Nationality concerns for Cameroon pair

Cameroon are still awaiting FIFA permission to field two players named in their preliminary squad for the World Cup finals in South Africa.

Defender Gaetan Bong and forward Eric Choupo-Moting were not fielded alongside the other newcomers in the friendly against Georgia in Linz on Tuesday because world football's governing body had not yet given permission for them to switch nationality, coach Paul Le Guen told reporters.

Bong is a former French youth international while Choupo-Moting has won four caps for Germany at under-21 level. Both are of Cameroon descent and have dual nationality.
Under FIFA rules, players can change their footballing nationality if they have not been capped at senior level.

Authorities to check vuvuzela noise levels

World Cup authorities are doing tests on Thursday to check whether the ear-splitting din from South Africa's vuvuzela fan trumpets could pose a security risk during the tournament.

Foreign fans and players complained about the noise of the plastic trumpets, which sound like a herd of charging elephants, during last year's Confederations Cup -- a dress rehearsal for the soccer spectacular which starts on June 11.

Asked about the vuvuzelas again on Thursday, chief local organiser Danny Jordaan said the noise levels would be checked when South Africa play Colombia in a friendly World Cup warm up on Thursday night at the 90,000-capacity Soccer City stadium in Johannesburg, when noise levels are likely to reach their peak.

Cow slaughtered at stadium to appease spirits

South African tribal chiefs and healers have slaughtered a cow outside Soccer City, the biggest stadium at the World Cup, as part of rituals to appease the spirits of ancestors and welcome fans.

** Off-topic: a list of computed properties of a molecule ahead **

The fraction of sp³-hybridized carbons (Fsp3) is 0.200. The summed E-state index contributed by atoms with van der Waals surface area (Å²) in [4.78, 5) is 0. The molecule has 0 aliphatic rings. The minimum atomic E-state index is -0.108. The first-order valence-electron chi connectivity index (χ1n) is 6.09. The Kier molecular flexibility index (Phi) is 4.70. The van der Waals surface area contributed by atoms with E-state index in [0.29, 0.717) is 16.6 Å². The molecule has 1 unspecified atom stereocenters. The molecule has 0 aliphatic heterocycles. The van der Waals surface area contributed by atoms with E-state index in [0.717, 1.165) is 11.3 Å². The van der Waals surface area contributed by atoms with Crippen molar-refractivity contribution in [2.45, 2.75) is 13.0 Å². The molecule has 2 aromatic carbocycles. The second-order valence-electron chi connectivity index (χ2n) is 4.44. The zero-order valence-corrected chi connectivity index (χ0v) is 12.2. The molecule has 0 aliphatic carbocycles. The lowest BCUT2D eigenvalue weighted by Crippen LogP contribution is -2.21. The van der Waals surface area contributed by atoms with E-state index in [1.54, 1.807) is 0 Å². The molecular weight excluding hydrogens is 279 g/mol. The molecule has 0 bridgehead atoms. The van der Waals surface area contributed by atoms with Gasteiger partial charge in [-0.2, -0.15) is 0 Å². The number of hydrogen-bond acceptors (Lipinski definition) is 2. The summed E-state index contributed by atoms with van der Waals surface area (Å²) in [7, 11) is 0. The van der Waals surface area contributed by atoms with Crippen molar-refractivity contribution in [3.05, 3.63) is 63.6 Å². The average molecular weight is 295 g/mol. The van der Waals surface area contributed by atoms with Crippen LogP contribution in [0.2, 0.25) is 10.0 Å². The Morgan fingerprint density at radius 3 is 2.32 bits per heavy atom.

Phepsile Maseko, national coordinator for the Traditional Healers' Organisation, said on Wednesday the ceremony was intended to cleanse the air and ensure spirits were not frightened by the many languages that would be spoken during the month-long tournament. Maseko said the ceremony was meant to cover all the World Cup's 10 stadiums, including Johannesburg's second stadium Ellis Park, where 43 fans died in a stampede at a local derby in 2001, the country's worst soccer disaster. "The spirits of those people are hanging over all of the stadiums. We need to cleanse those spirits," she said.

Spain players banned from tweeting

There is unlikely to be a tweet out of the Spain players at the World Cup after coach Vicente del Bosque banned them from using social networking sites such as Twitter and Facebook during the tournament.

The 23-players in the European champions' squad, including striker Fernando Torres, midfielder Xavi and goalkeeper and captain Iker Casillas, met up at the Las Rozas training facility. A spokeswoman for the Spanish soccer federation ( said Del Bosque had told them they were not allowed to use the sites at any of the team's training camps or at the World Cup in South Africa starting on June 11. There are several examples of soccer players and other athletes getting themselves into trouble using the sites.

Million-dollar loss due  to counterfeiters

Fake World Cup souvenirs are costing FIFA's official suppliers millions of dollars in lost sales, an anti-counterfeit organisation said.

Fake shirts, flags and other souvenirs are available on South Africa's streets--often sold by traders at traffic lights.

"Despite efforts to clamp down on counterfeit goods coming mainly from China and other Asian countries, fake jerseys and other merchandise for national teams will be costing bonafide suppliers millions of dollars in lost revenue," the International Authentication Association (IAA) said in a statement.

IAA chairman Jim Rittenburg said many top sports brands were being hit hard by cheap imitations.